Miscreants were first spotted exploiting the bug in early May to infect and compromise victims' smartphones, and changes were made in WhatsApp's backend software to block further attacks prior to the team rolling out fully patched versions of the app to users. It is not yet clear how many people were targeted and spied on in total, though the WhatsApp team is still investigating. Prosecutors in the US have been alerted.
It's believed NSO Group built the exploits and surveillanceware used against WhatsApp users this month. The Israeli outfit, valued at $1bn, sells a highly capable spyware package, dubbed Pegasus, to governments around the world, ostensibly only allowing the suite to be used to snoop on and snare criminals and terrorists. Victims usually get a text message that tries to trick them into following a link that fetches and installs the software nasty. Now it seems NSO found a way to avoid any user interaction to achieve an automatic, silent infection.
NSO Group has been bragging that it has no-click install capabilities for quite some time. The real story here is that WhatsApp found the damn thing.— Eva (@evacide) May 13, 2019
Pegasus, once installed on a victim's device, can record phone calls, open messages, activate the phone’s camera and microphone for further surveillance, and relay back location data. While NSO claims it carefully vets its customers, the malware has been found on the phones of journalists, human rights campaigners, lawyers, and others.
Rap for WhatsApp chat app chaps in phone-to-pwn security nap flapREAD MORE
Citizen Lab, the Canadian non-profit that helps monitor the spread of Pegasus and its ilk, said someone tried to use the VoIP exploit as late as Sunday night to infect a UK-based human rights' lawyer's phone as Facebook engineers in London and San Francisco raced to push out patched versions of their software. However, we're told, the intrusion attempt failed due to backend defenses put in place earlier that week.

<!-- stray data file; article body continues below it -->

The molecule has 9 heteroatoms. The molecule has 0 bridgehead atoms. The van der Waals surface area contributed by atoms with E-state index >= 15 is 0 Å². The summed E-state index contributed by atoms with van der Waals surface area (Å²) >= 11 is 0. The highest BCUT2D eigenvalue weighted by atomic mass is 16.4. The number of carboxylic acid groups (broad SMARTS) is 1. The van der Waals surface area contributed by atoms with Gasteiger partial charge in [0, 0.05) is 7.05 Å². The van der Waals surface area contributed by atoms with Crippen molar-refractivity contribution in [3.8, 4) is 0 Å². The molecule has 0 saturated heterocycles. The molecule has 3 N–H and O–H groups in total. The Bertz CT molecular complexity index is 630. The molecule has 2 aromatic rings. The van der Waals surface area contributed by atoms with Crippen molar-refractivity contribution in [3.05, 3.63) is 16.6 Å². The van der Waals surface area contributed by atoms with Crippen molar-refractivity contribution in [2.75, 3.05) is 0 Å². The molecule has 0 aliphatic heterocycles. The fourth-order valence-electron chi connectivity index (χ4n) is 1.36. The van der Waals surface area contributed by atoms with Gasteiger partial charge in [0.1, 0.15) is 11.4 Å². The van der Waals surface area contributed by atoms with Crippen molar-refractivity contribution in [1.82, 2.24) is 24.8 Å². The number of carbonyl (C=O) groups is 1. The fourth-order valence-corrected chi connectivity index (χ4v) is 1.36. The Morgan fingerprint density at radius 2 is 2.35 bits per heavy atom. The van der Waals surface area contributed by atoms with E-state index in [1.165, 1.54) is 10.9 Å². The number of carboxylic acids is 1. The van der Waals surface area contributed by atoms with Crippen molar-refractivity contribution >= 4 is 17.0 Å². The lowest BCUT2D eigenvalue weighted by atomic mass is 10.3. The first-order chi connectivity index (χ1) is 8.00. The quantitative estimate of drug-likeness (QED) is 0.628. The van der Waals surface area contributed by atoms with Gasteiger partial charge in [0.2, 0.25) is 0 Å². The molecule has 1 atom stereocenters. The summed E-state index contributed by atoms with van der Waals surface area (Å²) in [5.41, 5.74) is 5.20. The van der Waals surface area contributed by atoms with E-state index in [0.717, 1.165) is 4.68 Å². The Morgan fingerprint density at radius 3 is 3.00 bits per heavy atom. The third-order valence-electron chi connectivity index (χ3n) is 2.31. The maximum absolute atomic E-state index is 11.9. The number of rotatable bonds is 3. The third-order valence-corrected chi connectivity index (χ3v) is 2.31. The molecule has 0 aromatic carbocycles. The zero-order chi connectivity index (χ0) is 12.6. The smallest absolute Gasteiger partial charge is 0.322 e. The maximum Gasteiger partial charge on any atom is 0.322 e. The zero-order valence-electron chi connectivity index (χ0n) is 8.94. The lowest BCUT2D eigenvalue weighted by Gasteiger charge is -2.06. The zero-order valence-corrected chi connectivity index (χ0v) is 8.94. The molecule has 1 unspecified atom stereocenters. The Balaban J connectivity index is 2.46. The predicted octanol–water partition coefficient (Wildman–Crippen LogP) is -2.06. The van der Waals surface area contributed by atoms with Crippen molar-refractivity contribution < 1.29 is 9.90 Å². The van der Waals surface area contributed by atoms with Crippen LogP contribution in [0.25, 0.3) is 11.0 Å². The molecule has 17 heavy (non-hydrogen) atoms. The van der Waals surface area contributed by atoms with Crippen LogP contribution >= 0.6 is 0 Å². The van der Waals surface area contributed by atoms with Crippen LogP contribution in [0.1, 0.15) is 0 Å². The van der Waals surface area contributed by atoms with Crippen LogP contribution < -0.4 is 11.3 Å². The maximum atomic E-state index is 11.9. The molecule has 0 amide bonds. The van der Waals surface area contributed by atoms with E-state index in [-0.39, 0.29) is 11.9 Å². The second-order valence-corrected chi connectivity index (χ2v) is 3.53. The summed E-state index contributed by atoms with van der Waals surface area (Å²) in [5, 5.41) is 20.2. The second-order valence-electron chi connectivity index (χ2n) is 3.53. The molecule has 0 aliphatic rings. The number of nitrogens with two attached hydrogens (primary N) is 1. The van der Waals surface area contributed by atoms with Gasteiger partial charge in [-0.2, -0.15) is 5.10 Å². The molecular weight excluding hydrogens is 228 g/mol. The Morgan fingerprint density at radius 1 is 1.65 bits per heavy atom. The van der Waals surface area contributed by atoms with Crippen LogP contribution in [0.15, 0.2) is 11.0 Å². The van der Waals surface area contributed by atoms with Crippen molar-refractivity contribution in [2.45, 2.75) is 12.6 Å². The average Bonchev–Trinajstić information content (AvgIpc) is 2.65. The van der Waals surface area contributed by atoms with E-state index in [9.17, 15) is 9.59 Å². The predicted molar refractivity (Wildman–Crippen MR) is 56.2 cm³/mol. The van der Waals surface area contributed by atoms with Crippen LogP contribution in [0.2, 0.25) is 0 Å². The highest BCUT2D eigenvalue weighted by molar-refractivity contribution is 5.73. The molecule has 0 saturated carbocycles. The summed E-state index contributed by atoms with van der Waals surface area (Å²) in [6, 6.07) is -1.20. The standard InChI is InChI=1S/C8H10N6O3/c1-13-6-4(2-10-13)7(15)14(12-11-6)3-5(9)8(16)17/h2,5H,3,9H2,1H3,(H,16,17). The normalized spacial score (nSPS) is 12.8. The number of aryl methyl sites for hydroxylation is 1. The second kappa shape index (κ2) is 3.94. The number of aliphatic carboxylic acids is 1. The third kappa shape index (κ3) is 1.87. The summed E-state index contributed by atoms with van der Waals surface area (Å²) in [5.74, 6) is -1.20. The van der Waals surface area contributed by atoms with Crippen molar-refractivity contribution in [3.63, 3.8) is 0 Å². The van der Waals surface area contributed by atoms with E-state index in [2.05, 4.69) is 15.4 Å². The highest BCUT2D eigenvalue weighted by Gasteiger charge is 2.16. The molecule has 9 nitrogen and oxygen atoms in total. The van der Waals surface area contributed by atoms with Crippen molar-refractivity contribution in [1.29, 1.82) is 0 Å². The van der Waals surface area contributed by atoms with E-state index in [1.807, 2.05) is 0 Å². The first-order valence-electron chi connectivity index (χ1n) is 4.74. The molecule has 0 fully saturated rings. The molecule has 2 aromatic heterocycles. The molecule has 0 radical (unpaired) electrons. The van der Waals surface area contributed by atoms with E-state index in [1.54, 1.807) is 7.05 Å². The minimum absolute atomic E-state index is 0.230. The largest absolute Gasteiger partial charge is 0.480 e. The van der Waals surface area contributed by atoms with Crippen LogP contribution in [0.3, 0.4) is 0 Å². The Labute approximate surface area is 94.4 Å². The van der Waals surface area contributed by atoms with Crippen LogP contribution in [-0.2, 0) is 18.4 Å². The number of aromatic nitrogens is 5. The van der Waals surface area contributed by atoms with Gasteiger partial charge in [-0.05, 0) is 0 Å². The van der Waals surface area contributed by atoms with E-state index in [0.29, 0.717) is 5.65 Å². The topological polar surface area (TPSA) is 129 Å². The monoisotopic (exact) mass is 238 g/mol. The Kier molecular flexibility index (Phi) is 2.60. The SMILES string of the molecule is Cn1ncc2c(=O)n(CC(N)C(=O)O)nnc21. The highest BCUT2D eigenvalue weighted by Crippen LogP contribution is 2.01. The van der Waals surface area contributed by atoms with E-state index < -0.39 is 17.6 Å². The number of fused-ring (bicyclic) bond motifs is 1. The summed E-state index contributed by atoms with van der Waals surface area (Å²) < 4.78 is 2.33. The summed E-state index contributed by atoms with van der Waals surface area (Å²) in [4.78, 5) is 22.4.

It's also understood the unnamed lawyer has helped people in Mexico and Saudi Arabia, who claim they have fallen victim to NSO Group's spyware, sue the company in Israel. However, the exploit developers denied any shenanigans.
“Under no circumstances would NSO be involved in the operating or identifying of targets of its technology, which is solely operated by intelligence and law enforcement agencies,” the Israeli company said in a statement. “NSO would not, or could not, use its technology in its own right to target any person or organisation, including this individual [the UK lawyer].”
Meanwhile, Amnesty International and others will this week urge the Israeli military to ban the export of NSO Group's software on the grounds it's sold to governments with, ahem, questionable track records on human rights. ®
Updated to add
The human rights lawyer told Forbes on Tuesday, he "started receiving strange video calls over WhatsApp around three weeks ago in the early hours of the morning, from a number with Sweden’s +46 country code," and tipped off Citizen Lab, which probes the use of government spyware.
The lab then told WhatsApp, which was already working on closing the security hole after noticing strange crashes in its software's usage telemetry.